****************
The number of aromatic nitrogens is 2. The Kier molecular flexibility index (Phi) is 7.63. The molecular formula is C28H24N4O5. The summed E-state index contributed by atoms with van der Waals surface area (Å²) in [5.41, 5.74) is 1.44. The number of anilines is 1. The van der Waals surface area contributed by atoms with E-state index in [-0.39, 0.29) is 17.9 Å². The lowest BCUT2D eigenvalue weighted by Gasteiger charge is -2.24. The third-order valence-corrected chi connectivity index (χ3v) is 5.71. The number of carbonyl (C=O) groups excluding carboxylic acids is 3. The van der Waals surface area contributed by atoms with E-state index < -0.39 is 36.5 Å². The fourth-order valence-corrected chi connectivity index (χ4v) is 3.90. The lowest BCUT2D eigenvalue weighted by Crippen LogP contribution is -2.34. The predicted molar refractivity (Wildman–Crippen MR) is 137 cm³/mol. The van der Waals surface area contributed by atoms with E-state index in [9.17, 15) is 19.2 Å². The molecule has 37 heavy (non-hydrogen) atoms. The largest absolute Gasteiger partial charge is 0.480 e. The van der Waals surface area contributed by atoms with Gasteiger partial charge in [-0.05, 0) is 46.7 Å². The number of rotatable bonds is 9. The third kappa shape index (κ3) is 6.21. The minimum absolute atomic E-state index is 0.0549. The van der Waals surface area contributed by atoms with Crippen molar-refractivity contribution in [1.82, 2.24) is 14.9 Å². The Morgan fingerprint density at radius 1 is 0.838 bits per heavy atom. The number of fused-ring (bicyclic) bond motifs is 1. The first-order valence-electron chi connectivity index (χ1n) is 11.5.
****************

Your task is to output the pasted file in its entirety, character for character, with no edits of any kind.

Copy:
The number of aromatic nitrogens is 2. The Kier molecular flexibility index (Phi) is 7.63. The molecular formula is C28H24N4O5. The summed E-state index contributed by atoms with van der Waals surface area (Å²) in [5.41, 5.74) is 1.44. The number of anilines is 1. The van der Waals surface area contributed by atoms with E-state index in [-0.39, 0.29) is 17.9 Å². The lowest BCUT2D eigenvalue weighted by Gasteiger charge is -2.24. The third-order valence-corrected chi connectivity index (χ3v) is 5.71. The number of carbonyl (C=O) groups excluding carboxylic acids is 3. The van der Waals surface area contributed by atoms with E-state index < -0.39 is 36.5 Å². The fourth-order valence-corrected chi connectivity index (χ4v) is 3.90. The lowest BCUT2D eigenvalue weighted by Crippen LogP contribution is -2.34. The predicted molar refractivity (Wildman–Crippen MR) is 137 cm³/mol. The van der Waals surface area contributed by atoms with E-state index in [9.17, 15) is 19.2 Å². The molecule has 37 heavy (non-hydrogen) atoms. The largest absolute Gasteiger partial charge is 0.480 e. The van der Waals surface area contributed by atoms with Gasteiger partial charge in [-0.05, 0) is 46.7 Å². The number of rotatable bonds is 9. The third kappa shape index (κ3) is 6.21. The minimum absolute atomic E-state index is 0.0549. The van der Waals surface area contributed by atoms with Crippen molar-refractivity contribution in [1.82, 2.24) is 14.9 Å². The Morgan fingerprint density at radius 1 is 0.838 bits per heavy atom. The number of fused-ring (bicyclic) bond motifs is 1. The first-order valence-electron chi connectivity index (χ1n) is 11.5.